Accustomed to experiencing the sea from shore, we join a sea tour in Wick, a former Viking settlement. Clad in foul-weather gear, we sit aboard a twin-engine inflatable boat, zipping southward beside the cliffs. Orange-beaked puffins dive below the surface as our boat eases into cathedral-like caves, home to hundreds of shags and other seabirds. Though seals tend to be plentiful in the area, our guide Bob says the recent appearance of orcas probably sent them to safer waters.
Nearing the end of our journey, we visit Dunrobin Castle, the first of the non-ruined variety of our trip.
A museum on the grounds houses a kind of Noah's ark of taxidermied animals from around the globe. But we're keener to see the live critters in the gardens outside. Here, resident falconer Andy Hughes demonstrates why his hunting art was so prized by the nobility in the Highlands and elsewhere. With gentle words and meaty treats, he coaxes an Eagle Owl named Cedar to silently buzz our heads. Ebby, a Harris's Hawk, soars and swoops around us like a miniature fighter jet.
Thrilled to watch these aerobats, we nearly forget that we must drive our final 50 miles tomorrow, returning to Inverness, where we'll catch our own less graceful flight home.
More from Travel:
Glenmoriston Town House Hotel
20 Ness Bank, Inverness
Its location on a tree-lined street across from the River Ness gives this downtown hotel a homey feel. Rooms start at around $100.
Annat by Achnasheen, Wester Ross
Castle-like luxury hotel (complete with turrets) set on 58 lush acres. High-level service reminiscent of "Downton Abbey." Rooms start at around $330. The less opulent and neighboring Torridon Inn has rooms starting at around $170.
Braemore Square Country House
Loch Broom, Garve
Laid-back bed-and-breakfast run by a welcoming South African family. Rooms start at around $72.
Elegant, relaxed B&B with seven rooms run by a convivial staff. Rooms start at $180. Other rental properties include a stylish cabin, group-friendly bunkhouse and a pair of stunning loch-side homes.
Natural Retreats John O'Groats
John O'Groats, Wick
Chic Scandinavian-style lodges and apartments starting at around $160 per night. The scant local restaurant scene makes self-catering the best choice for meals.
Royal Marine Hotel
7 Golf Rd., Brora
A hotel that feels like a Victorian manor house, with rooms starting at $160.
The Factor's House
Denny Rd., Cromarty
It's a toss-up whether the best thing about this B&B is the lovely atmosphere and food, or its charming proprietor. Rooms start at around $140.
At Glenmoriston Town House Hotel
20 Ness Bank, Inverness
Contemporary Scottish fare. Open lunch and dinner. Entrees start at around $18.
Red Poppy Restaurant
Main St., Strathfeffer
Above-average pub food. Open lunch and dinner, Tuesday through Saturday, and for lunch on Sunday. Entrees start at $10.
Annat by Achnasheen, Wester Ross
Upscale pub food in a lovely setting. Open breakfast, lunch and dinner. Hours vary seasonally. Dinner entrees start at around $13.
Royal Marine Hotel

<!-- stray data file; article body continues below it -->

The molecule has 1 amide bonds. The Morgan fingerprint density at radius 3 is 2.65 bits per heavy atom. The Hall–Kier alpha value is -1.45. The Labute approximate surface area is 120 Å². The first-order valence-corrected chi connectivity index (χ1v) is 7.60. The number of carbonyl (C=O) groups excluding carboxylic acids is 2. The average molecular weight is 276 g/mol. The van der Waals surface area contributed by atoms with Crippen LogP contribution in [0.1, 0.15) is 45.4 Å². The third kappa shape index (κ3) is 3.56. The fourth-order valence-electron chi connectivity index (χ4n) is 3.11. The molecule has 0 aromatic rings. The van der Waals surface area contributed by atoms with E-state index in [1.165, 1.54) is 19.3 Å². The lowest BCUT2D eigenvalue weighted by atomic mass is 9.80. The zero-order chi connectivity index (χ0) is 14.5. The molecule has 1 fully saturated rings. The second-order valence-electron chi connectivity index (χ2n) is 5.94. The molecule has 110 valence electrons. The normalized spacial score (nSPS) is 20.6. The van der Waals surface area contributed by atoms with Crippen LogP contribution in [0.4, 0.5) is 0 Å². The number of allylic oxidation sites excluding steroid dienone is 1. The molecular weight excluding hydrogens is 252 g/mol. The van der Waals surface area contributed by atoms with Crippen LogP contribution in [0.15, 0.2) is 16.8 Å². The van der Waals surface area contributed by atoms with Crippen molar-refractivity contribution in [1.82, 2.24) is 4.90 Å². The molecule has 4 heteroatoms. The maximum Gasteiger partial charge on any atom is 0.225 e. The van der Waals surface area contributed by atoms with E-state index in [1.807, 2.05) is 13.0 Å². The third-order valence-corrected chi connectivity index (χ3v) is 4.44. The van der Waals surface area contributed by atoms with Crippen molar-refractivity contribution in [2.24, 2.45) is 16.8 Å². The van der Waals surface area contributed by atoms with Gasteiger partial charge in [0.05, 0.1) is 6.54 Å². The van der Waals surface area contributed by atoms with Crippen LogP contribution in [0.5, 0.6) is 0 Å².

7 Golf Rd., Brora
A trio of restaurants offers formal dining (Lorimer's Restaurant), more relaxed suppers (the Bistro), and more casual breakfast, lunch and tea (the Garden Room). Reservations recommended for each. Entrees at Lorimer's start at around $14.
The Ceilidh Place
14 West Argyle St., Ullapool
Lively, friendly restaurant in quirky hotel featuring standard and fresh takes on Scottish food. Open breakfast, lunch and dinner. Hours vary seasonally. Reservations recommended. Dinner entrees start at around $13.
Main St., Lochinvar
Cozy restaurant featuring small and large plated dishes made from locally sourced ingredients, including wild game. Open lunch and dinner. Days and hours vary seasonally. Dinner entrees start at around $15.
The Whale Tale
17c Balnakeil Craft Village, Durness
Puny restaurant with big talent. Inventive dishes focusing on local produce and seafood. Open lunch and dinner, Tuesday through Sunday. Days and hours vary seasonally. Reservations recommended. Dinner entrees start at around $15.
Bord de L'Eau Restaurant
2 Market St., Wick
Yes, a French restaurant (helmed by a French chef) in the Highlands, but this riverside bistro does wonders with local seafood. Open lunch and dinner. Entrees start at around $13.
Sutor Creek Cafe
21 Bank St., Cromarty
Eclectic decor and food, including nifty seafood dishes and wood-fired pizzas. Open for lunch and dinner, Thursday through Sunday. Hours and days vary seasonally. Dinner entrees start at around $20.
Glen Ord Distillery
Muir of Ord
Various tours and tastings available. Days open and hours of operation vary seasonally. Reservations recommended. Tours start at $8 per person.
Individual and group tours of this private game preserve (including up-close encounters with native red deer) with affable gamekeeper Colin Murdoch. By reservation only. Prices for tours start at around $63 for adults, $47 for kids.
The Bone Caves,
On the A837 road between Elphin and Inchnadamph, Ullapool
Hilltop limestone caves where ancient remains of animals have been found, as well as Iron Age human artifacts. Reachable only on foot, via several moderately challenging miles of path starting at the roadside parking lot. Free.
Caithness Seacoast Ltd.
South Quay, Wick Harbor
Coastal tours aboard a twin-engine inflatable boat with seating for up to 12 passengers, offering close-up views of sea caves, birds and marine life. Tours of various durations and locations. Times and days vary with seasons. Reservations recommended. Prices begin at around $25 for half-hour mini-tour for adults, $12 for kids.
Picture a fairy-tale castle and beautiful gardens. A free-standing museum displays all manner of Victorian artifacts and oddities. Falconry demonstrations in gardens. Days open and hours vary, depending on the season. Call ahead to confirm. Tickets run $14 for adults, $8 for children.